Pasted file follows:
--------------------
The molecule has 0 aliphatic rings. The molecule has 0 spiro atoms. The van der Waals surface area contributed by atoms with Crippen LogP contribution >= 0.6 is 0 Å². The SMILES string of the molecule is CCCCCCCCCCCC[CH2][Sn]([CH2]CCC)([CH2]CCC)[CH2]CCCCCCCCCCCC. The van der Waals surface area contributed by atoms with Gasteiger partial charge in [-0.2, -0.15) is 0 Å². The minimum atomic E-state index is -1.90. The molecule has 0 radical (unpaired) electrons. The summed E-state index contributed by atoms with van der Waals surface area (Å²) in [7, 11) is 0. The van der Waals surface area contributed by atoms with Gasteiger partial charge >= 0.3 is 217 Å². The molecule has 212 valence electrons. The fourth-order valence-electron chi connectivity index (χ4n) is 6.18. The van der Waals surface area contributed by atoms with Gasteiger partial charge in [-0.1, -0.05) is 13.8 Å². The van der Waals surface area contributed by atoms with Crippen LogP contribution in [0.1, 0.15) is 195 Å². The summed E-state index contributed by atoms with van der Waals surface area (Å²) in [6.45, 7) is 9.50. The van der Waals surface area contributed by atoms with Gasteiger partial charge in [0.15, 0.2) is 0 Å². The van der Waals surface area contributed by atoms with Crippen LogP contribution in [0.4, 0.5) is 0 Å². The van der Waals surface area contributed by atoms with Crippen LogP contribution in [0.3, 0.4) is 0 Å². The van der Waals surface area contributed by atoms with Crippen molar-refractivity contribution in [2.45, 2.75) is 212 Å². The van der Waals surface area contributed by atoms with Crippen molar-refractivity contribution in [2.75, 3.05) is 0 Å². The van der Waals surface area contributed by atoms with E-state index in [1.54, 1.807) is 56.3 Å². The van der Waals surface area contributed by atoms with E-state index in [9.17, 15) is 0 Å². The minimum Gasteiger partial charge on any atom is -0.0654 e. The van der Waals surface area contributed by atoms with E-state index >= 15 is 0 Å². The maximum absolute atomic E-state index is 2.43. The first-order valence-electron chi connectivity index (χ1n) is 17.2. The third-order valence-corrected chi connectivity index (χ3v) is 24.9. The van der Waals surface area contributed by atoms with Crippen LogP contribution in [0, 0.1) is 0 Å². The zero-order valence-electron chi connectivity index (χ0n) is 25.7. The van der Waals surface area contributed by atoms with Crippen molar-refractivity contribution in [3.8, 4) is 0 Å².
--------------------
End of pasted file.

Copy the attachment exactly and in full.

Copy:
The molecule has 0 aliphatic rings. The molecule has 0 spiro atoms. The van der Waals surface area contributed by atoms with Crippen LogP contribution >= 0.6 is 0 Å². The SMILES string of the molecule is CCCCCCCCCCCC[CH2][Sn]([CH2]CCC)([CH2]CCC)[CH2]CCCCCCCCCCCC. The van der Waals surface area contributed by atoms with Gasteiger partial charge in [-0.2, -0.15) is 0 Å². The minimum atomic E-state index is -1.90. The molecule has 0 radical (unpaired) electrons. The summed E-state index contributed by atoms with van der Waals surface area (Å²) in [7, 11) is 0. The van der Waals surface area contributed by atoms with Gasteiger partial charge >= 0.3 is 217 Å². The molecule has 212 valence electrons. The fourth-order valence-electron chi connectivity index (χ4n) is 6.18. The van der Waals surface area contributed by atoms with Gasteiger partial charge in [-0.1, -0.05) is 13.8 Å². The van der Waals surface area contributed by atoms with Crippen LogP contribution in [0.1, 0.15) is 195 Å². The summed E-state index contributed by atoms with van der Waals surface area (Å²) in [6.45, 7) is 9.50. The van der Waals surface area contributed by atoms with Gasteiger partial charge in [0.15, 0.2) is 0 Å². The van der Waals surface area contributed by atoms with Crippen LogP contribution in [0.4, 0.5) is 0 Å². The van der Waals surface area contributed by atoms with Crippen LogP contribution in [0.3, 0.4) is 0 Å². The van der Waals surface area contributed by atoms with Crippen molar-refractivity contribution in [2.45, 2.75) is 212 Å². The van der Waals surface area contributed by atoms with Crippen molar-refractivity contribution in [2.75, 3.05) is 0 Å². The van der Waals surface area contributed by atoms with E-state index in [1.54, 1.807) is 56.3 Å². The van der Waals surface area contributed by atoms with E-state index in [9.17, 15) is 0 Å². The minimum Gasteiger partial charge on any atom is -0.0654 e. The van der Waals surface area contributed by atoms with E-state index >= 15 is 0 Å². The maximum absolute atomic E-state index is 2.43. The first-order valence-electron chi connectivity index (χ1n) is 17.2. The third-order valence-corrected chi connectivity index (χ3v) is 24.9. The van der Waals surface area contributed by atoms with Crippen LogP contribution in [0, 0.1) is 0 Å². The zero-order valence-electron chi connectivity index (χ0n) is 25.7. The van der Waals surface area contributed by atoms with Crippen molar-refractivity contribution in [3.8, 4) is 0 Å².